Research output: Chapter in Book/Report/Conference proceedingChapter

15 Scopus citations


Giving the Anthropocene a public resonance involves choosing objects, images, and stories that make visceral those tumultuous geologic processes that now happen on human time scales. How can we most effectively curate and narrate the Anthropocene, an idea that can seem, by turns, dauntingly compendious and elusively abstract? What objects, images and stories can best express the imaginative politics of the Anthropocene as an ascendant planetary story, speaking simultaneously to the promise and potential pitfalls that that the idea contains? To approach such large questions requires straddling two of the most pressing challenges of our time: the environmental crisis and the inequality crisis. Over the past thirty-five years-and ever more acutely in the twenty-first century-we have witnessed, in society after society, a widening divide between the super-rich and the ultra-poor, between islands of walled off privilege and ecologically ravaged sacrifice zones of human abandonment, zones stripped of the resources necessary for sustaining life. For if accelerating, anthropogenically-driven planetary change is a definitive feature of our age, so too is an intensifying disparity, the gulf between the haves and the never-will-haves that mars social mobility and scars social cohesion. In Timothy Noah’s phrase, we are now living through “the Great Divergence.” So a crucial imaginative challenge facing us is this: how do we articulate the story of the Great Divergence to the story of the Great Acceleration? How do we find the material objects that will bring into emotional focus two large stories that can often seem in tension with each other, a convergent story and a divergent one? First, the story of how a single sentient species has become, for the first time in Earth’s history, a quasi-geological force, above all during the post-World War II Great Acceleration that has seen an exponential increase in the globalization of human institutions, trade, and environmental and geological impacts. This collective story expresses an increasingly widespread awareness that humanity’s geomorphic and biomorphic impacts will be legible in the Earth’s geophysical systems for millennia to come, that our accumulating, accelerating and durable impacts are being written in stone. To recognize the full force of this morphology entails asking far-reaching questions, like how can we, as a species, pool our creative energies to produce some viable mix of adaptation, resilience, and sustainable endeavor in the name of an already compromised, but best possible planetary future? Can the grand Anthropocene story, which highlights humanity as an exceptional actor in planetary morphology, help provoke a greater sense of human responsibility? For if the Anthropocene is, in both senses, an epochal idea, it achieves that force by shaking the very idea of what it means to be human. The perceptual and conceptual jolt that the Anthropocene delivers is indissociable from a yearning for innovative ways to reframe human power and planet-wide human policies. Environmental historian Libby Robin puts the matter succinctly: “The question is how people can take responsibility for and respond to their changed world. And the answer is surely not simply scientific and technological, but also social, cultural, political and, above all, ecological.” Against this epic species story, which positions and invokes Homo sapiens as a collective force, we need to remain alive to a more divided story. The species-centered Anthropocene meme has gained traction in the twenty-first century, which has seen, in most societies, a hollowing out of the social middle alongside intensified resource capture by the most affluent and intensified resource depletion that leaves the most vulnerable ever more exposed. This deepening schism is evident in nations as diverse as the United States and China, India and Russia, South Africa, Spain, Nigeria, Indonesia, the Philippines, Jamaica, the United Kingdom, New Zealand, Bangladesh, Costa Rica and Italy. Yet in the most influential articulations of the Anthropocene, environmental justice considerations have remained marginal, giving at best incidental attention to unequal access to resources and unequal exposure to risk. This chapter is an effort to help spur us to think through the implications of the Anthro - pocene’s ascent as a grand explanatory story during a plutocratic age. As we take the Anthropocene deeper into the public realm, as we search for material ways to release its imaginative potential, a critical creative challenge is this: how to unearth stories that disturb conventional assumptions about the temporal and physical limits of humanity’s planetary agency, while also disturbing the idea of a unitary species actor in terms of impact and responsibility. It may be helpful here to add a more personal note about what prompted me to begin to address the Anthropocene from an environmental justice perspective. After I had finished writing Slow Violence and the Environmentalism of the Poor, I sensed that I wasn’t finished with the politics of environmental time as it bears on environmental justice. But I also wasn’t sure exactly what direction the new work would take. Then in 2012 I was invited by the Smithsonian Institution to participate in one of their Great Ideas Consortiums, in this case, a brainstorming two-day workshop on the Anthropocene. The plan was to test run the viability of a vast projected Smithsonian exhibit on the Anthropocene that would span all nineteen of the Smithsonian’s museums. At the consortium, which had some thirty participants, just a smattering of whom were from the arts or humanities. I was keenly aware that scientists were driving the Anthropocene conversation. I also soon learned that not only the Smithsonian, but the American Museum of Natural History, the Deutsches Museum, the Venice Biennale, the National Museum of Australia, Duke University and institutions from Stockholm to Leiden were all gearing up for Anthropocene exhibits or events over the next couple of years. I felt it was critical that perspectives from the arts and humanities become an active part of the mix as influential international institutions started to stage the Anthropocene as a planetary story with the potential to reshape environmental publics. As makers of stories and scholars of storytelling we have powerful roles to play, particularly at this historical juncture. During the first decade of Anthropocene thinking-since atmospheric chemist Paul Crutzen and ecologist Eugene Stoermer coined the term in 2000-the exchanges about its implications remained largely scholarly, interdisciplinary affairs. But, as evidenced by the 2013 conference at the American Museum of Natural History, Anthropocene debates have taken a decidedly more public turn. So how can we most effectively animate this charismatic, planetary, but divisive story-in our writing, our image making and our curation-in ways that speak not just to the global environmental crisis, but also to the global inequality crisis?.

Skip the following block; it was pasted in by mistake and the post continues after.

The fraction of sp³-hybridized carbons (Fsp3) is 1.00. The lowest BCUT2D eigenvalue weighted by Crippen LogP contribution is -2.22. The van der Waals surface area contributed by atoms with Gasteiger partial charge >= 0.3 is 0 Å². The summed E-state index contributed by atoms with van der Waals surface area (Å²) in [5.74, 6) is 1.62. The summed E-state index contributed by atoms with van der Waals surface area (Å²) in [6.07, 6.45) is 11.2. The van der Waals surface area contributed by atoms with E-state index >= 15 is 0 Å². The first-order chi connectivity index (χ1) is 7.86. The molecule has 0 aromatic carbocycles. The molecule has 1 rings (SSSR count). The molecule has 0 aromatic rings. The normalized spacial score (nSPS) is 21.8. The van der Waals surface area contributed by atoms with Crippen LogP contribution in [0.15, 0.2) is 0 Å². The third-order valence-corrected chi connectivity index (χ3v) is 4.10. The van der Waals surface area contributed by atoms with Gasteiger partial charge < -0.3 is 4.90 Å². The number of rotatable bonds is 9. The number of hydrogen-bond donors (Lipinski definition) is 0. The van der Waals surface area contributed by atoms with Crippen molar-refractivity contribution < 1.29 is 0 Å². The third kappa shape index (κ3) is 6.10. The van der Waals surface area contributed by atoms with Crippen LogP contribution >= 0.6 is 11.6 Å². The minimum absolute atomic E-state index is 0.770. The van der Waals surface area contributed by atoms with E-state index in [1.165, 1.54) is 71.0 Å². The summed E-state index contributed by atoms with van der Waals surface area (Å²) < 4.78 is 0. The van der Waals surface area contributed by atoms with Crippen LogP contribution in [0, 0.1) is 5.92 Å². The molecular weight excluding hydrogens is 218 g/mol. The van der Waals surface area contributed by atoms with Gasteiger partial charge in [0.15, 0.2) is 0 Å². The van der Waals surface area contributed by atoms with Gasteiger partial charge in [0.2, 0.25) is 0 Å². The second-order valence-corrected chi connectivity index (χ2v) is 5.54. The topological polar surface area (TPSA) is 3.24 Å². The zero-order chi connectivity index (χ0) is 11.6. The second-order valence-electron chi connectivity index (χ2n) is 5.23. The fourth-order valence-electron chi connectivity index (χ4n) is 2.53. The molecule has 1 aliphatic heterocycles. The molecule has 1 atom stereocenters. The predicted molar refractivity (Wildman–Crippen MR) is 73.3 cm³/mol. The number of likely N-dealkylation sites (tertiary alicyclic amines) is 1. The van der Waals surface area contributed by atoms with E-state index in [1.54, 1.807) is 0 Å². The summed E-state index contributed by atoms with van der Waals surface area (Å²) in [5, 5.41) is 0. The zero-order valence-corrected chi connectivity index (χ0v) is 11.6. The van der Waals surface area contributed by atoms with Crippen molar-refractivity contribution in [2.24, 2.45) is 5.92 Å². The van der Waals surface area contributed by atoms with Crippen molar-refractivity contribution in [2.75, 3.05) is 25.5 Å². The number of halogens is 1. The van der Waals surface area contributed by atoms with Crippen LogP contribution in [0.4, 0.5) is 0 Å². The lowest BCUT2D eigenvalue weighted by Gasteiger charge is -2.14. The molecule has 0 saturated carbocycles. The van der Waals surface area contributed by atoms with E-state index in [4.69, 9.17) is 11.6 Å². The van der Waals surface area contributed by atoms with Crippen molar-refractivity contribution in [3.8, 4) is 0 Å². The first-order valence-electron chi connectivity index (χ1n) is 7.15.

Original languageEnglish (US)
Title of host publicationCurating the Future
Subtitle of host publicationMuseums, communities and climate change
PublisherTaylor and Francis
Number of pages9
ISBN (Electronic)9781317217961
ISBN (Print)9781138658516
StatePublished - Jan 1 2016

All Science Journal Classification (ASJC) codes

  • General Arts and Humanities
  • General Economics, Econometrics and Finance


Dive into the research topics of 'THE ANTHROPOCENE AND ENVIRONMENTAL JUSTICE'. Together they form a unique fingerprint.

Cite this